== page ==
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PH to lift ban on foreign maritime scientific research

PH to lift ban on foreign maritime scientific research
Ruth Abbey Gita-Carlos October 25, 2019

MANILA — President Rodrigo Duterte’s moratorium on foreign explorations and studies in the Philippine waters, particularly the Philippine Rise, will soon be lifted, National Security Adviser Hermogenes Esperon Jr. announced on Friday.

In a press conference, Esperon said the impending revocation of the ban on foreign entities' maritime scientific research (MSR) would help the government to further develop the country’s marine resources.

“MSR is the first step for the sustainable development of the marine resources which will benefit both Filipinos and the rest of mankind,” Esperon said.

“So we will lift shortly the moratorium on marine scientific research by foreign government and institutions,” he added.

In February 2018, Duterte ordered a halt on the foreign scientists' marine exploration and studies in the Philippine Rise, a 13-million hectare continental shelf located east of Luzon, to assert the country’s territorial rights over the area.

The President also made the move last year to give priority to Filipino scientists who are conducting researches and explorations in the underwater plateau.

Esperon admitted that the ban was imposed after the government learned that some foreign entities had conducted research expeditions without permission.

He added that foreign applicants had also refused to allow Filipino scientists to board their research vessels.

“If they don’t allow us, then what benefit do we get out of it since they are supposed to deposit with us their findings as well as the materials,” Esperon said.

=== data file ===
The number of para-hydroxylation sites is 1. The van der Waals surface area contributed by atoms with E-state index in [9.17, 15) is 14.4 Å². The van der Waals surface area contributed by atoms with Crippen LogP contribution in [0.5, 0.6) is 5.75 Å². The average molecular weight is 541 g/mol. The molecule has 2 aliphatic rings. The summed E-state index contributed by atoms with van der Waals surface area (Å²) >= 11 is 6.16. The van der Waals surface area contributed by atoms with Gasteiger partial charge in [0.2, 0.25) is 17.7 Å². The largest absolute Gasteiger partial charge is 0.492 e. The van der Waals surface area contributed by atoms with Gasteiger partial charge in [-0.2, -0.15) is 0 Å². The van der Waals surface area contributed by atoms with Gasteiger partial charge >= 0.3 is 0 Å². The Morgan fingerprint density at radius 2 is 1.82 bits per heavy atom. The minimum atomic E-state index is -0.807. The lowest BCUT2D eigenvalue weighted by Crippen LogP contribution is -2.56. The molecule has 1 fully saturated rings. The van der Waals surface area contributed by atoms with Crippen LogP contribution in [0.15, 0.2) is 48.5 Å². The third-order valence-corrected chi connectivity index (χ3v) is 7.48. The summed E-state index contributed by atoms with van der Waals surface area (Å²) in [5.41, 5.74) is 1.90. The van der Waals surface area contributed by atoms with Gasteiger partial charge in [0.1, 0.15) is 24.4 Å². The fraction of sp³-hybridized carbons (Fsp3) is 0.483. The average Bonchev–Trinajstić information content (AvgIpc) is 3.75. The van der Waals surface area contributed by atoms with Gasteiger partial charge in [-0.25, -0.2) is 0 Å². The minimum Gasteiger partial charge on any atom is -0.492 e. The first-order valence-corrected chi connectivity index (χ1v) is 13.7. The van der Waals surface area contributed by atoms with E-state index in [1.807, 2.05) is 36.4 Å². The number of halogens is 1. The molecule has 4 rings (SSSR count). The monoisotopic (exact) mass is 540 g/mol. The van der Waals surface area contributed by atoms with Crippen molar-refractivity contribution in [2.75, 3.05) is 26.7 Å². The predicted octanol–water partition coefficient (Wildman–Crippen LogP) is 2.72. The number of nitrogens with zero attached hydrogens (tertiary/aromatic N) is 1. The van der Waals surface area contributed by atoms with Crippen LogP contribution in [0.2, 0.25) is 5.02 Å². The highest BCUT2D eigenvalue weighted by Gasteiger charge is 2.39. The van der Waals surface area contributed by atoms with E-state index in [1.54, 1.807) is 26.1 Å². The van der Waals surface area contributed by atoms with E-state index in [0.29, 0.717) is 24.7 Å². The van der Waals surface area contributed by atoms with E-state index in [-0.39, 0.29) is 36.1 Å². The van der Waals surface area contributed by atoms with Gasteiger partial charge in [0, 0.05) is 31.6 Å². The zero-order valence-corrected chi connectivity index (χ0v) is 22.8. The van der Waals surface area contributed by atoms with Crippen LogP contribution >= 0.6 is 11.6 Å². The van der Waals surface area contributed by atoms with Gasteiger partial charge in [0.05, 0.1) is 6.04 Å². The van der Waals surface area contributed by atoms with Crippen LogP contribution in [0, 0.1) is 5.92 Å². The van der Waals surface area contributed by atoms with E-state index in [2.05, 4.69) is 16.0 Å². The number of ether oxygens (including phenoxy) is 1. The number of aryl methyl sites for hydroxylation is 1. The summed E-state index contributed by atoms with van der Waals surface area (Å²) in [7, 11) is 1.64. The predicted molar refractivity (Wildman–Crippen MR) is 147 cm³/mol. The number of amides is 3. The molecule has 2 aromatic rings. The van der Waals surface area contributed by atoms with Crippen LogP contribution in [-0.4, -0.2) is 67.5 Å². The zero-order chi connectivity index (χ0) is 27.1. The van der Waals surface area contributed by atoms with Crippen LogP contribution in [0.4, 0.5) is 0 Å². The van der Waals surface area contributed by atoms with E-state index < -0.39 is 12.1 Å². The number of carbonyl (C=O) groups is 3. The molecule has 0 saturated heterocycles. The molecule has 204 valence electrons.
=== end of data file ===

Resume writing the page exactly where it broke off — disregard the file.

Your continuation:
More than a year after the implementation of the prohibition order, foreign marine researchers who want to explore the Philippine waters would be given another chance to process their permits, Esperon said.

Esperon said allowing foreign groups to conduct maritime studies in the Philippine waters would be “good” for the country.

“We are opening up again the MSR processing, permits for MSR simply because we believe that the academe has to be deployed and do research for us and for all of mankind to get to know more of our maritime domain,” he said.

“Maritime scientific research is good for us and other research institutions simply because we get to know more of the maritime domain,” Esperon added.

‘Robust’ MSR sought

Esperon’s announcement came ahead of the scheduled National Maritime Summit at the Manila Hotel on October 29 to 30.

The summit will be attended by stakeholders from the government, academe, and think-tanks, community-based and non-government organizations, maritime industry organizations, environmentalists and scientists.

Esperon said the conference will emphasize the current administration’s policy direction that “the maritime interests of the Philippines rest on sustainable development and safeguarding our national patrimony, marine wealth and national territory.”

Esperon said the National Marine Summit would be the government’s vehicle to pursue a “robust” marine scientific research and make the country a “more responsible stakeholder for the environment.”

He added that the government also plans to show the country's “credible” defense posture and maritime law enforcement capability.

“The Philippines already has a solid record and reputation for marine environment conservation and protection,” he said.

“We will step up our efforts here because the East Asian Seas are connected. We will explore the possibility of connecting our marine protected areas with neighboring countries, especially within the coral triangle and the rest of the region,” Esperon added. (PNA)